Beyond the tepid cheers inside the stadiums hosting the AFCON 2017 in Gabon, the air elsewhere is eerily still. In the capital Libreville, the Leon M’ba International Airport is very much so, contrary to the overt presumption that any African city hosting the continental party would be bustling with activity.
In their archetypal red and white taxis, the taximen assert their indifference towards the event. In a fairly comprehensible French accent, one will furiously lament: “Les gens ici sont fatigués!” Implying ‘’the people here are tired.” (With the government).
On this day, a fiery Central African derby pitting the hosts against their northern neighbours Cameroon would be underway in a matter of hours, but the streets of the capital are astonishingly dull, even in the face of conspicuous billboards blaring out information on cheap prices for matchday tickets.
By the roadsides, jaded street vendors half-heartedly hawk the classic yellow-blue Gabonese replica jerseys, with half of their concentration visibly consumed by their portable transistor radios. Seldom, a Vuvuzela will burst to life down another street, as a small troop of fans drift towards the Stadium. Sadly, the host nation would later crash out of the tournament.
The Gabonese have reasons to have their heads elsewhere. The country’s political hot potato has a tenacious grip on the public mood, along with an economic crisis, accentuated by the fall in oil prices. The latent aftershocks of the controversial re-election of president Ali Bongo are palpable. As expected, discontent political factions would want to use the tournament as a platform for dissent, but the Gabonese security forces have been in strong public presence to limit their freedom of expression.
Melvin Gondjout, Alex Haore, Barry Ndimal and Marceau Malekou are four of the unfortunate protesters nabbed by the ‘Brigade Anti Criminalité’ forces for ‘disturbing public order’, although they would later be handed provisional releases from custody. The two had been taking part in a protest against the government, and calling on the Gabonese to boycott the AFCON to exert more pressure on Bongo’s controversial regime.
— Scheena Donia (@Scheenadonia) January 25, 2017
Indeed, since the tournament kicked off, the boycott campaigns to have fans staying at home have been commonplace, with twitter hashtags such as #BoycottCAN and #FreeGabon. But there others who beg to differ with the resentment.
“The people who are calling to boycott African Cup of Nations because of the post-election tension are politicizing something which is not political,” Herman Nkori a Gabonese living in New York tells Okayafrica. He adds: “African Cup of Nations is a big event that could bring a population back together after the division that the politicians have sowed among the population.”
Opposition leader Jean Ping has been the chief proponent of the boycotts. Ping claims he won the August 27, 2016 polls, but the Gabonese highest court validated the re-election of Ali Bongo after Ping lodged an appeal to challenge the results.
Bongo family have ruled Gabon for over half a century. After the country’s first president Léon M’ba passed on in 1967, Omar Bongo too over. He would be the president for 42 years until his death in 2009, when his son Ali Bongo was elected to succeed him in August 2009.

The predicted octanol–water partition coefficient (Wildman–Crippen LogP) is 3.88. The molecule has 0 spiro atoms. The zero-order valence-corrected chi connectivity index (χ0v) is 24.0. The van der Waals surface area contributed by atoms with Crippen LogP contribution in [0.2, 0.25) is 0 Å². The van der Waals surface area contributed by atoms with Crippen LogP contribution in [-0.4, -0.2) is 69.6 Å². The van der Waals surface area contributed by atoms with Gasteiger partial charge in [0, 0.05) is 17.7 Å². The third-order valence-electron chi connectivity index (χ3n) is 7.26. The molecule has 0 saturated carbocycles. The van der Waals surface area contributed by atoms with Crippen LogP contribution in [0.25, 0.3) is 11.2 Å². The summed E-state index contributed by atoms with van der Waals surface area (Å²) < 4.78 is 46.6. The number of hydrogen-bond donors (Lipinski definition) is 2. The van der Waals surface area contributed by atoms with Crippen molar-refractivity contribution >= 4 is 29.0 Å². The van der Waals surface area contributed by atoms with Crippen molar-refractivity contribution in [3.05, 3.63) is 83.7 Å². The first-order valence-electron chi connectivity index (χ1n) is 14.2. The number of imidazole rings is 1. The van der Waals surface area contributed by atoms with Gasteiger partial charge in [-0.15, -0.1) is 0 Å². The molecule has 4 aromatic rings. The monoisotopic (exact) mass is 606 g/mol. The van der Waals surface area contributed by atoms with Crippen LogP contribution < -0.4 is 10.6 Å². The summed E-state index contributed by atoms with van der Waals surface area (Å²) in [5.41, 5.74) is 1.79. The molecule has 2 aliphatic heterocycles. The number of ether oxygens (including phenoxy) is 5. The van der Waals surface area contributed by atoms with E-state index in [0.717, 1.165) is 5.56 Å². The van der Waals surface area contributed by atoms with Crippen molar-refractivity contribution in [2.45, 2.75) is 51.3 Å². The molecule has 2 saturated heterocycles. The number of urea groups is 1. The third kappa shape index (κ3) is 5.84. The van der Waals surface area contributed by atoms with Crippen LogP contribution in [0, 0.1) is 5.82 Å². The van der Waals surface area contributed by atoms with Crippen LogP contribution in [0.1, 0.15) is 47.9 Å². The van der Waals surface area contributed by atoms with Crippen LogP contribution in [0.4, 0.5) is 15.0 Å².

Failed Economic Sense
Many of Ping’s supporters argue that the stadiums funded by international loans are the last thing that the country needs now and that the stadiums don’t help to develop Gabonese economy.
According to a Libreville-based publication Gabon Review, the oil rich nation has spent about US$769 million to organise AFCON 2017, an amount that is US$105 million more than what was spent in 2012 when it co-organised the same competition with Equatorial Guinea.
“So in the space of five years, Gabon has spent about US$1.5 billion to organise sports competitions, an amount which is three times higher than the entire budget of the Central African Republic US$430 million, and representing over 85% of Togo’s national budget,” economics analyst Mays Mouissi told Gabon Review, as quoted on Sifa.
In October 2016, Gabon which is Africa’s fifth largest oil producer announced a cut in its 2017 budget by more than 5 percent due to persistently low crude prices and falling oil output. That has been followed by a wave of strikes from civil servants over unpaid salaries and bonuses, and the improvement of working conditions.
Jean Remy Yama, the leader of the Dynamic Union, Gabon’s main civil service union has been on record as saying that the country holding the tournament for the second time in five years was “not justified” financially.
But unsurprisingly, there’s an innate characteristic that sets AFCON apart from any other modern international tournament; the disorganisation that often blights the competition. AFCON is frequently blotted by organisational chaos, as it is often set against a backdrop of political unrest.
Admittedly, AFCON is often just as political as anything overseen by the big brother FIFA, with the tournament used as a propaganda tool in its early days by the continent’s dictators and autocrats, as Graham Ruthven writes.
Africa, the ‘Land of Opportunity’ is bursting with talent from all regions, but development has been slow notwithstanding the incessant wrangling national federations. As this year’s edition in Gabon goes down as probably the most poorly attended event, the Confederation of African Football under the leadership of 70-year-old Cameroonian Issa Hayatou has a lot to take care of.